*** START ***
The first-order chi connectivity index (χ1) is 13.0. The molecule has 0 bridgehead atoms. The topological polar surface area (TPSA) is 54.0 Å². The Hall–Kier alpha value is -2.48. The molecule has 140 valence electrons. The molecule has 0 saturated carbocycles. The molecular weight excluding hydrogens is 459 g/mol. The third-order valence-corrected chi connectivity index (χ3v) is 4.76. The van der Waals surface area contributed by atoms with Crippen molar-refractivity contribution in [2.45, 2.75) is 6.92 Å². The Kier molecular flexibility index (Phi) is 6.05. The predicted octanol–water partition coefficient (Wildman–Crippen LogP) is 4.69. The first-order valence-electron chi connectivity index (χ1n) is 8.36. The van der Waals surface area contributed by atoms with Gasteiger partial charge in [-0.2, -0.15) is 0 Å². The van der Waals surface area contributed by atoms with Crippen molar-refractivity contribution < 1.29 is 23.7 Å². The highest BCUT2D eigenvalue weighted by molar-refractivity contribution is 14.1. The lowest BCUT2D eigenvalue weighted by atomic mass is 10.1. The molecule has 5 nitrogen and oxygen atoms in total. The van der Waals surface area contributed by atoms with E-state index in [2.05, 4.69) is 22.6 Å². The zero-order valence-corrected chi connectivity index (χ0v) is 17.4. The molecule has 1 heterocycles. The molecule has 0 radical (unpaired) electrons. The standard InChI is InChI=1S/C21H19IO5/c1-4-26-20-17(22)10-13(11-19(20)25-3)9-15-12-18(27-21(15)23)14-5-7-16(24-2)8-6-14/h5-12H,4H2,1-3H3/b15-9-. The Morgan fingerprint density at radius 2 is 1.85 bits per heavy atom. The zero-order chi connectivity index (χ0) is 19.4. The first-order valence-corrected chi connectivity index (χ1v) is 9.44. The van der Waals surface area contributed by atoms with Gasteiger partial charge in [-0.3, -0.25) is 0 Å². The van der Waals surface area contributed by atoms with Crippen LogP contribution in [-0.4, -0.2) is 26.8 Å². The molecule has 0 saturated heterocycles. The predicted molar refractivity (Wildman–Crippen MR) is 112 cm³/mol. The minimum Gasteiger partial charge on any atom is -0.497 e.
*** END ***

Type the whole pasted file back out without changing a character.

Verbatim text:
The first-order chi connectivity index (χ1) is 13.0. The molecule has 0 bridgehead atoms. The topological polar surface area (TPSA) is 54.0 Å². The Hall–Kier alpha value is -2.48. The molecule has 140 valence electrons. The molecule has 0 saturated carbocycles. The molecular weight excluding hydrogens is 459 g/mol. The third-order valence-corrected chi connectivity index (χ3v) is 4.76. The van der Waals surface area contributed by atoms with Crippen molar-refractivity contribution in [2.45, 2.75) is 6.92 Å². The Kier molecular flexibility index (Phi) is 6.05. The predicted octanol–water partition coefficient (Wildman–Crippen LogP) is 4.69. The first-order valence-electron chi connectivity index (χ1n) is 8.36. The van der Waals surface area contributed by atoms with Gasteiger partial charge in [-0.2, -0.15) is 0 Å². The van der Waals surface area contributed by atoms with Crippen molar-refractivity contribution < 1.29 is 23.7 Å². The highest BCUT2D eigenvalue weighted by molar-refractivity contribution is 14.1. The lowest BCUT2D eigenvalue weighted by atomic mass is 10.1. The molecule has 5 nitrogen and oxygen atoms in total. The van der Waals surface area contributed by atoms with E-state index in [2.05, 4.69) is 22.6 Å². The zero-order valence-corrected chi connectivity index (χ0v) is 17.4. The molecule has 1 heterocycles. The molecule has 0 radical (unpaired) electrons. The standard InChI is InChI=1S/C21H19IO5/c1-4-26-20-17(22)10-13(11-19(20)25-3)9-15-12-18(27-21(15)23)14-5-7-16(24-2)8-6-14/h5-12H,4H2,1-3H3/b15-9-. The Morgan fingerprint density at radius 2 is 1.85 bits per heavy atom. The zero-order chi connectivity index (χ0) is 19.4. The first-order valence-corrected chi connectivity index (χ1v) is 9.44. The van der Waals surface area contributed by atoms with Gasteiger partial charge in [-0.3, -0.25) is 0 Å². The van der Waals surface area contributed by atoms with Crippen LogP contribution in [-0.4, -0.2) is 26.8 Å². The molecule has 0 saturated heterocycles. The predicted molar refractivity (Wildman–Crippen MR) is 112 cm³/mol. The minimum Gasteiger partial charge on any atom is -0.497 e.